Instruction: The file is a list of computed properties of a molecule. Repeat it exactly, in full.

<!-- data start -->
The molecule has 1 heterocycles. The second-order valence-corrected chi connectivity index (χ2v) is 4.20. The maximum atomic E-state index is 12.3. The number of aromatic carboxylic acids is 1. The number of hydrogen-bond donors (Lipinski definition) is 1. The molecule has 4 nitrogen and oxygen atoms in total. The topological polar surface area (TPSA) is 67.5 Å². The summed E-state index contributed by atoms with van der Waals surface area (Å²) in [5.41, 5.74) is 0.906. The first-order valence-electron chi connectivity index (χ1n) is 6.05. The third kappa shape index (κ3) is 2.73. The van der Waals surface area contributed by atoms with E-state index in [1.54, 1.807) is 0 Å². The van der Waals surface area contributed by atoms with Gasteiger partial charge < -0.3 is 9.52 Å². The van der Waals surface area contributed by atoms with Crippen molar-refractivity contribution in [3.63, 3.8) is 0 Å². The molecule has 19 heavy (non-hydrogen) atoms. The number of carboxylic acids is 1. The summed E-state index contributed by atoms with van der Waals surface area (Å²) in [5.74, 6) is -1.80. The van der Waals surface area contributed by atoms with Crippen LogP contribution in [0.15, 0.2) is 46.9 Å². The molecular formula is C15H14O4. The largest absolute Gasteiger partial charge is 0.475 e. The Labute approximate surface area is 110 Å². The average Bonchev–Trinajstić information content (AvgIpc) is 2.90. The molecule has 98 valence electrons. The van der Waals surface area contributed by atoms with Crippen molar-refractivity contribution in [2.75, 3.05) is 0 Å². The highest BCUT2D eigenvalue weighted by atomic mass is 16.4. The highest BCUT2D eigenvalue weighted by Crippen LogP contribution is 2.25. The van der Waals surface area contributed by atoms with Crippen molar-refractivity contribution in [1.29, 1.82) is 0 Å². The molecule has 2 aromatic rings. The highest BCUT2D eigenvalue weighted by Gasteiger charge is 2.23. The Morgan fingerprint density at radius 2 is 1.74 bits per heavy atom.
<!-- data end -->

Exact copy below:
The molecule has 1 heterocycles. The second-order valence-corrected chi connectivity index (χ2v) is 4.20. The maximum atomic E-state index is 12.3. The number of aromatic carboxylic acids is 1. The number of hydrogen-bond donors (Lipinski definition) is 1. The molecule has 4 nitrogen and oxygen atoms in total. The topological polar surface area (TPSA) is 67.5 Å². The summed E-state index contributed by atoms with van der Waals surface area (Å²) in [5.41, 5.74) is 0.906. The first-order valence-electron chi connectivity index (χ1n) is 6.05. The third kappa shape index (κ3) is 2.73. The van der Waals surface area contributed by atoms with E-state index in [1.54, 1.807) is 0 Å². The van der Waals surface area contributed by atoms with Gasteiger partial charge < -0.3 is 9.52 Å². The van der Waals surface area contributed by atoms with Crippen molar-refractivity contribution in [3.63, 3.8) is 0 Å². The molecule has 19 heavy (non-hydrogen) atoms. The number of carboxylic acids is 1. The summed E-state index contributed by atoms with van der Waals surface area (Å²) in [5.74, 6) is -1.80. The van der Waals surface area contributed by atoms with Crippen LogP contribution in [0.15, 0.2) is 46.9 Å². The molecular formula is C15H14O4. The largest absolute Gasteiger partial charge is 0.475 e. The Labute approximate surface area is 110 Å². The average Bonchev–Trinajstić information content (AvgIpc) is 2.90. The molecule has 98 valence electrons. The van der Waals surface area contributed by atoms with Crippen molar-refractivity contribution in [2.75, 3.05) is 0 Å². The highest BCUT2D eigenvalue weighted by atomic mass is 16.4. The highest BCUT2D eigenvalue weighted by Crippen LogP contribution is 2.25. The van der Waals surface area contributed by atoms with Crippen molar-refractivity contribution in [1.29, 1.82) is 0 Å². The molecule has 2 aromatic rings. The highest BCUT2D eigenvalue weighted by Gasteiger charge is 2.23. The Morgan fingerprint density at radius 2 is 1.74 bits per heavy atom.